Monday, May 21, 2012

In Which I Share More Stuff Pt. 3

All right! This is my last post regarding the Children's and YA Literature Conference. This will just be covering Megan Atwood's Steps for Revising which I'm sure we're all interested in. At least I know I always am.

Fun fact. After this panel (and some thoughts from a trusted Beta Reader) I realized I was finally ready to begin querying my MS Break Free. So, officially I started querying three weeks ago. Fun times! Cross your fingers for me.

And since we're on crossing fingers - today is also the day the 8 Agents participating in the Writer's Voice Competition vote on the entries. Cross your fingers (again) that I get a vote. I would be over the moon happy if even one agent would like to see more.

OK. Sorry. Back to the revisions.

Megan Atwood was awesome. I would, hands down, take a class from her. She was also really really funny, which is always fun.

Deets on her: Megan Atwood created the Young Adult imprint Flux through Llewellyn Publications and was an acquiring editor for five years as well as an agent for one year through Firebrand Literary. She currently writes work-for-hire projects for publishers and has published 14 children's books.

OK. Her steps for revision:

  1. Feeling for the bones: Does your premise suit your story? Does your story start in the right place? Is your narrative Arc arcing? Can you add some more sensory language?
  2. Characters: Does your MC grow/does the inner journey match the outer journey? Are secondary, yet important characters growing (or not)? How often are you in your character's head - when can you ground emotion in the body (show don't tell)?
  3. Pacing/Suspense/Foreshadowing: What scenes need to be slowed or sped - are your important scenes given the time they deserve? Are events and emotions "earned"? Are you giving out the right info when you need to? Do your chapters end with some sort of suspense and are you zigzagging those so as not to fatigue your reader?
  4. Language: Are you overusing dialogue tags? Which words can you change to enhance ambiance?
  5. Repeat: Put it aside for at least two weeks and work on something else. Try to read for pleasure to turn off your editor brain. Then start over at step one.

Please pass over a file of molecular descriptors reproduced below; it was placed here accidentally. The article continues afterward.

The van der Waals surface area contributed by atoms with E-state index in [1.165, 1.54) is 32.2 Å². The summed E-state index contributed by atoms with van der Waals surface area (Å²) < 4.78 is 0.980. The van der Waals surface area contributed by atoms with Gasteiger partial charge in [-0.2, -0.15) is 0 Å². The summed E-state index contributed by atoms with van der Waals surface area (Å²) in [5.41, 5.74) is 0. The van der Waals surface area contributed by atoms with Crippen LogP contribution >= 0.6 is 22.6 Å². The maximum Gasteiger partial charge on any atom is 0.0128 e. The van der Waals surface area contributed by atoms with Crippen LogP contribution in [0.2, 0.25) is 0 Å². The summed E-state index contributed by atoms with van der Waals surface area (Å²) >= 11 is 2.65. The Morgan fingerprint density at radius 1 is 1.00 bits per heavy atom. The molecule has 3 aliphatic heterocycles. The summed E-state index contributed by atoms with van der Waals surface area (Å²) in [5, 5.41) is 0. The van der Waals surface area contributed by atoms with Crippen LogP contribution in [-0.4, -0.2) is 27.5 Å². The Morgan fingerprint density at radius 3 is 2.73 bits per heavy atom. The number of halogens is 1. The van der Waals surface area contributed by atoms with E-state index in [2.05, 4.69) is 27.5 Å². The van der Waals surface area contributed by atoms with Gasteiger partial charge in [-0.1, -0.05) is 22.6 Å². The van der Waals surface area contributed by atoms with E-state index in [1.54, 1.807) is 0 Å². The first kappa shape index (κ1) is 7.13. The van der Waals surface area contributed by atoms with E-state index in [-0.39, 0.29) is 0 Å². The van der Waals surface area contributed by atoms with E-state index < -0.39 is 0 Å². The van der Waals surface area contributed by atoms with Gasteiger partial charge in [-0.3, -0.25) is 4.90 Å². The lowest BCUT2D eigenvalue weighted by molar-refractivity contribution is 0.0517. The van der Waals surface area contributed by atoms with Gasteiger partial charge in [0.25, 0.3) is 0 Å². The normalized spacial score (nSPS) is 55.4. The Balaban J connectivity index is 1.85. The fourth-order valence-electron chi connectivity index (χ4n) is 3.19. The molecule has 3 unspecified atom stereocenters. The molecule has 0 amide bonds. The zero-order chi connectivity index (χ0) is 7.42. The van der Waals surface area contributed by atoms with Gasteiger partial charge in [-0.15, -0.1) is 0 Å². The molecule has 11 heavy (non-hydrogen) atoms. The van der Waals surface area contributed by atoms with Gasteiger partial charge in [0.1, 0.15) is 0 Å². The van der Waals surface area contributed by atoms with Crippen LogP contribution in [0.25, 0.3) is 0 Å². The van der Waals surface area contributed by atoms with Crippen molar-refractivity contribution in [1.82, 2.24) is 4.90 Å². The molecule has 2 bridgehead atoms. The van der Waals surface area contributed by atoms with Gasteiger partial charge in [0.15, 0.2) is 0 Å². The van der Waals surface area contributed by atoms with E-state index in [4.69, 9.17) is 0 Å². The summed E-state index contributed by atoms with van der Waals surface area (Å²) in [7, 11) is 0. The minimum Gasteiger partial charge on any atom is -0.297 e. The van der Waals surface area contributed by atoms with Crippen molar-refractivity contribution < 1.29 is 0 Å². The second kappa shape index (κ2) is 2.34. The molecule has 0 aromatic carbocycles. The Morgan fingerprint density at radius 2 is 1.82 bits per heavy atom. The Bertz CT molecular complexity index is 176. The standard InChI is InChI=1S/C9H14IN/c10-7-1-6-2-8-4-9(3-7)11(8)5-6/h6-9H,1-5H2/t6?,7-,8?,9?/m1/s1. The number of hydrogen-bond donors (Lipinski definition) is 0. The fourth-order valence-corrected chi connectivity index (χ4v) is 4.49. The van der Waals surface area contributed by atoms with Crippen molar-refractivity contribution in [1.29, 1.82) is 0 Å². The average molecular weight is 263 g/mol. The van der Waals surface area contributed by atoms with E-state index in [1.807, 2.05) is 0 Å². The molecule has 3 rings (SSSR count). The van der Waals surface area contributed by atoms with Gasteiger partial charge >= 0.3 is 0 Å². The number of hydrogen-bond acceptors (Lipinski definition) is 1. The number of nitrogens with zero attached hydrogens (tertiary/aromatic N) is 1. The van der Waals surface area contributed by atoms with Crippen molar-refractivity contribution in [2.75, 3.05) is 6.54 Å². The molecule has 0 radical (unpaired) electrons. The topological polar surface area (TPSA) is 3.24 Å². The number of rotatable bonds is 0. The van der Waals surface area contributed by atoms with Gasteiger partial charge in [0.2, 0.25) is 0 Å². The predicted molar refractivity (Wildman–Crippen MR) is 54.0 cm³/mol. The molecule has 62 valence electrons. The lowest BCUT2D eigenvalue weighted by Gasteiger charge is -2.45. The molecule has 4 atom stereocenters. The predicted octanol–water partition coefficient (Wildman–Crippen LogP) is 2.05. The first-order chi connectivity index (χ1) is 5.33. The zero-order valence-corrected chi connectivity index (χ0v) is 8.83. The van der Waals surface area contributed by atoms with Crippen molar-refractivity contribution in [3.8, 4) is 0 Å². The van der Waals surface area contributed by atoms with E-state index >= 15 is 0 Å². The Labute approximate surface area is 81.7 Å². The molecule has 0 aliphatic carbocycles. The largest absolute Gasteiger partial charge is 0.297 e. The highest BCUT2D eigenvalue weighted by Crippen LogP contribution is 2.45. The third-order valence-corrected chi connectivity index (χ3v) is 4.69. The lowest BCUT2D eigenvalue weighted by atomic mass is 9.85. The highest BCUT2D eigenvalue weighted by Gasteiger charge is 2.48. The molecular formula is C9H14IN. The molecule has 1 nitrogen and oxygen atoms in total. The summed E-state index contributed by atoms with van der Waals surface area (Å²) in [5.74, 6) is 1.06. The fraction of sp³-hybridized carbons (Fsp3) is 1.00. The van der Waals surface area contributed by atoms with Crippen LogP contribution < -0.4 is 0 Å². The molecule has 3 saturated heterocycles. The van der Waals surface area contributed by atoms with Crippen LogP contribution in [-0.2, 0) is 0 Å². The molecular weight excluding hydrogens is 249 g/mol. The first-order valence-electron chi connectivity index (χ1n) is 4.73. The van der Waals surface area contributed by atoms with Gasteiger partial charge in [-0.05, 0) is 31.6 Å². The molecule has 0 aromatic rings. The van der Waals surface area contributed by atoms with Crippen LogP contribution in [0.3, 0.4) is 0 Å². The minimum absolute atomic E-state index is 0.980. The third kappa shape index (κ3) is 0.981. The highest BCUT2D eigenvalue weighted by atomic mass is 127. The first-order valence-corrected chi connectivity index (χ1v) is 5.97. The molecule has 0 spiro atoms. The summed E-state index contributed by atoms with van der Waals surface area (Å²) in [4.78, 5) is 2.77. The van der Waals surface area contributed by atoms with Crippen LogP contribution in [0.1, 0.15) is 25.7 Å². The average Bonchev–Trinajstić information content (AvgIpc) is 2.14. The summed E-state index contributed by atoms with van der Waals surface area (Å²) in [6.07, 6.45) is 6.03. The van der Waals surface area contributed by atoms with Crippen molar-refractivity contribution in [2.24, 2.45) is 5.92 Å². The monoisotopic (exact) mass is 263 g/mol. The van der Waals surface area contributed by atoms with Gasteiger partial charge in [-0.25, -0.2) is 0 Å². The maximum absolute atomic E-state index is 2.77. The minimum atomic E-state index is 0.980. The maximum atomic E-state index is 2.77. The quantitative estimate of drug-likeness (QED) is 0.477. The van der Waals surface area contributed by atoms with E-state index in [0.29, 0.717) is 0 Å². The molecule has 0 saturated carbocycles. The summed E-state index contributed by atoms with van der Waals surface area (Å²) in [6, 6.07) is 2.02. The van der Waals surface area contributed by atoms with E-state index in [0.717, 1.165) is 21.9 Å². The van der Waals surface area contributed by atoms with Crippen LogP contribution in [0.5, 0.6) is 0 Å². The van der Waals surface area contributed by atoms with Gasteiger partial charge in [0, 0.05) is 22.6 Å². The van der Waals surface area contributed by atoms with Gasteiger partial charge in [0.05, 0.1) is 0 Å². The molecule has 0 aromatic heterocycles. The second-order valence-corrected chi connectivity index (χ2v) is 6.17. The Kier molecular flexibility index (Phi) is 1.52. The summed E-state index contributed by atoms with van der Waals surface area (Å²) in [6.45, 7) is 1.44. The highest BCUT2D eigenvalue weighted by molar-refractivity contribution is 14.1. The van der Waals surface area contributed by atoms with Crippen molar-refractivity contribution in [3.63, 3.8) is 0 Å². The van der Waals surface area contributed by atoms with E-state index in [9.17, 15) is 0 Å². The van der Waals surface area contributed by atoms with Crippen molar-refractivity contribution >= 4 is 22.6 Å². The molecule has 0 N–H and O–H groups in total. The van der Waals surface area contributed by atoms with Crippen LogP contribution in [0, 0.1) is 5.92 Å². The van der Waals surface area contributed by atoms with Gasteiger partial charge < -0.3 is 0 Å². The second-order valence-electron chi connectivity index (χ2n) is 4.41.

So there you have it! It sounds easy, natch, but we all know it's much harder than that. Still, it's always nice to have a game plan


Alex J. Cavanaugh said...

Good revision tips for any genre.
And thinking positive thoughts for you, Sarah!

Katie O'Sullivan said...

LOVE the wishing photo!
Good luck with tehQuery process - thinking good thoughts for you!

LD Masterson said...

Saving those revision tips and keeping my fingers crossed for you.

Matthew MacNish said...

Excellent. Off to Monica's.

vic caswell said...

wishing with all my might!!!!!

Southpaw said...

Great tips that suit all fiction writing.

Austin Gorton said...

Fingers crossed!

Talli Roland said...

Those are great tips, all around.

And I'm crossing my fingers for you!

Hart Johnson said...

Oh, good luck with your querying and with the agent contest! The revision process looks relatively like mine, except I think I should probably dig a little to be more analytical with that bones and character piece. I think more on a story level, rather than separating the two out.

Michael Offutt, Phantom Reader said...

I hope you land an agent. I'm so excited for you. If you do happen to get a rejection or two, do not let those get you down. Ignore them. You are a great writer. You will be recognized for it.

Maria Zannini said...

I remember Firebrand Literary. I thought they went out of business.

Ref: contest
Got toes and fingers crossed for you.

Anonymous said...

Nice tips. Best of luck with querying!

DL Hammons said...

I went to the DFW Conference this weekend and attended a session that said many of those same points. Great stuff!

Good luck!! :)

TL Conway said...

I think you have good news to share from this!! ;)

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